(FreedomBeacon.com)- Walgreens plans to implement a new clinical trials service targeting underserved communities in an effort to make their drug research more “equitable and diverse.”
Participation rates in clinical trials have reportedly been on the decline, according to Walgreens, where 80% fail to meet enrollment deadlines. This appears to have prompted the need for the company to expand their reach into “diverse populations.”
Through “insights-driven patient recruitment,” a model where “diverse populations” will be matched to related “disease areas based on race, gender, socioeconomic status and location,” the company aims to correct the low participation rates by improving the clinical trial experience and making participation more accessible to a wider population. They will allow patients to participate at home, virtually, or in person.
Through these trials, the company will use “real world insights [to] support sponsors’ drug development strategies, inform clinical trial designs, optimize trial execution and improve diversity in trials,” the company said.
The move reportedly follows a recent study by the Food and Drug Administration (FDA) where it was revealed that three-quarters of trial patients are white, 11% are Hispanic, and just under 10% are Asian or black.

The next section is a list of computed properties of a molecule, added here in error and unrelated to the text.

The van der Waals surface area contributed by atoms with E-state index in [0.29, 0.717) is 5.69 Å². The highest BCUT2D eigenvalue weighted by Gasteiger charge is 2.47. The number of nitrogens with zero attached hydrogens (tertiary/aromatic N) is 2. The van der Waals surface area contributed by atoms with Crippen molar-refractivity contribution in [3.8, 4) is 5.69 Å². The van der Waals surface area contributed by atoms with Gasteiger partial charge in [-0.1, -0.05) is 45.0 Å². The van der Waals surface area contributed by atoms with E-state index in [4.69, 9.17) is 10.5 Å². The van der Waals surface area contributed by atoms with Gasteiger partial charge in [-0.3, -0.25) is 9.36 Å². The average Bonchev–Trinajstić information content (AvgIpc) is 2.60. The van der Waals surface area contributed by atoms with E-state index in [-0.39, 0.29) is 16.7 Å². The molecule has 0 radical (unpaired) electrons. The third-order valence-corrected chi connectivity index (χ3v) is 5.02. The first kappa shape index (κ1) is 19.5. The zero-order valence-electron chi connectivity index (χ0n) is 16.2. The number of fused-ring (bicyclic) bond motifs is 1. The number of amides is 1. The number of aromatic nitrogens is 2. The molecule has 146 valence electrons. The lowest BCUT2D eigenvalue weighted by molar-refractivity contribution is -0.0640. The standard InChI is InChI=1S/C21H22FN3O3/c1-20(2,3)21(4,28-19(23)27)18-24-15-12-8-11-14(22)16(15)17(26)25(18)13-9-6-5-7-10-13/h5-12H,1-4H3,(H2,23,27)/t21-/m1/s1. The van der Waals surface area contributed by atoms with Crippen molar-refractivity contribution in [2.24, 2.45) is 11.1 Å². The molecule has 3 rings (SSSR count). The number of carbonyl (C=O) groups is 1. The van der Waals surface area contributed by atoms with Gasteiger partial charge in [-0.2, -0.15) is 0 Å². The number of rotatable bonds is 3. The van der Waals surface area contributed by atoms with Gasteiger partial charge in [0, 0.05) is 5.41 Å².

Over half of Walgreens stores are within so-called “socially vulnerable areas.” The company touts its ability to “break down barriers” and give diverse communities the health engagement they need, with it administering around 40 million vaccines to underserved communities.
In other words, it appears that Walgreens is targeting “socially vulnerable areas” in an effort to get more ethnically diverse people to participate, given low participation rates of whites. By making the trials more accessible via virtual services, the company aims to meet its enrollment goals, and they are marketing this as an equitable solution for ethnic populations because they can match them to diseases based on their race and location.
“Through the launch of our clinical trials services, we can provide another offering for patients with complex or chronic conditions in their care journey, while helping sponsors advance treatment options for the diverse communities we serve. This is yet another way we are building our next growth engine of consumer-centric healthcare solutions,” said Walgreens’s chief clinical trials officer, Ramita Tandon.
Does any of this make sense to you?